The Duluth metro area, the geography most analagous to northeastern Minnesota for which gross domestic product data is available, includes St. Louis and Carlton counties in Minnesota, and Wisconsin's Douglas County. Note: 2008 data were not available for the Duluth MSA. Amounts shown in millions of 2009 chained (inflation-adjusted) dollars.
But while that number is up in value, it’s not up much in proportion to Minnesota’s other economic sectors. That’s especially true in northeastern Minnesota, where the economy is in transition — depending more on health care and education in particular than in the past.
Again, mining and natural resources only make up about 3 percent of GDP in the state of Minnesota. But in the Duluth metro area — the area most analogous to northeast Minnesota with available GDP data — mining and natural resources accounted for 13 percent of GDP in 2017.
The Duluth metro area, the geography most analagous to northeastern Minnesota for which gross domestic product data is available, includes St. Louis and Carlton counties in Minnesota, and Wisconsin's Douglas County. Note: 2008 data were not available for the Duluth MSA.
Economists cite another advantage to industries like mining for a regional economy: Because it’s an export business, mining brings money in from outside the region that then gets spent in the community.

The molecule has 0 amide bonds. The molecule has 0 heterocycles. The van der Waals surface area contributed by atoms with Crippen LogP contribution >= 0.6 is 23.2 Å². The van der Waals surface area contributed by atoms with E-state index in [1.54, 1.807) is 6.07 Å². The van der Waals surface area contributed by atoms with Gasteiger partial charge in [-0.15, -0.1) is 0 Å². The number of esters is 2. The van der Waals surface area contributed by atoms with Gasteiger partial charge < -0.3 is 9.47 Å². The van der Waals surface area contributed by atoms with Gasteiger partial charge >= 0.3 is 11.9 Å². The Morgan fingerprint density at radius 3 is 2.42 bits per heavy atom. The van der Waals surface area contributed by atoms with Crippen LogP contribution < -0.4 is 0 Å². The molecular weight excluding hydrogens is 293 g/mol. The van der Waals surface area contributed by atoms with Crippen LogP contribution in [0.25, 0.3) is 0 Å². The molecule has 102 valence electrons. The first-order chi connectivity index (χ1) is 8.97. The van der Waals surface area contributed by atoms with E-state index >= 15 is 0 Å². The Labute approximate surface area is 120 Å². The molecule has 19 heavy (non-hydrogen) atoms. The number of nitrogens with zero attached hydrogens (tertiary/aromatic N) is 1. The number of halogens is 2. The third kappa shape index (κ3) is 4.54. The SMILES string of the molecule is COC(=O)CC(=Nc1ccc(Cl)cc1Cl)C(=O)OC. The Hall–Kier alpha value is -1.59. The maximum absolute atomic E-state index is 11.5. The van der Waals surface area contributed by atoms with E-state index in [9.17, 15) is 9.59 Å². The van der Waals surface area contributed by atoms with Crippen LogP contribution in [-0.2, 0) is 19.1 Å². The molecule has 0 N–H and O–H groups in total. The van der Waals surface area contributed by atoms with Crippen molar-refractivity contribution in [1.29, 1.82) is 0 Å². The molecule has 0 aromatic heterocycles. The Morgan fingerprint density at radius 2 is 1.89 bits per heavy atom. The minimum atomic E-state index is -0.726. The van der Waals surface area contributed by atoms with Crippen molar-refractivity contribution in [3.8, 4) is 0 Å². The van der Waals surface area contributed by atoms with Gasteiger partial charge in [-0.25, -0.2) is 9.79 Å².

“That money is coming from outside of the area and landing in the region then, and that money gets turned around many different times in many different ways, primarily through the payroll through those mining establishments,” Macht said. “They spend that money at retail stores and on accommodations and food services, at car dealerships and schools and all that kind of stuff, too.”
Non-export businesses, by contrast, tend to circulate money from within a community around and around — or, if you shop at say, a big box store, partly out of the community.
Also worth noting: these numbers are just measuring the employment and economic input that result directly from mining.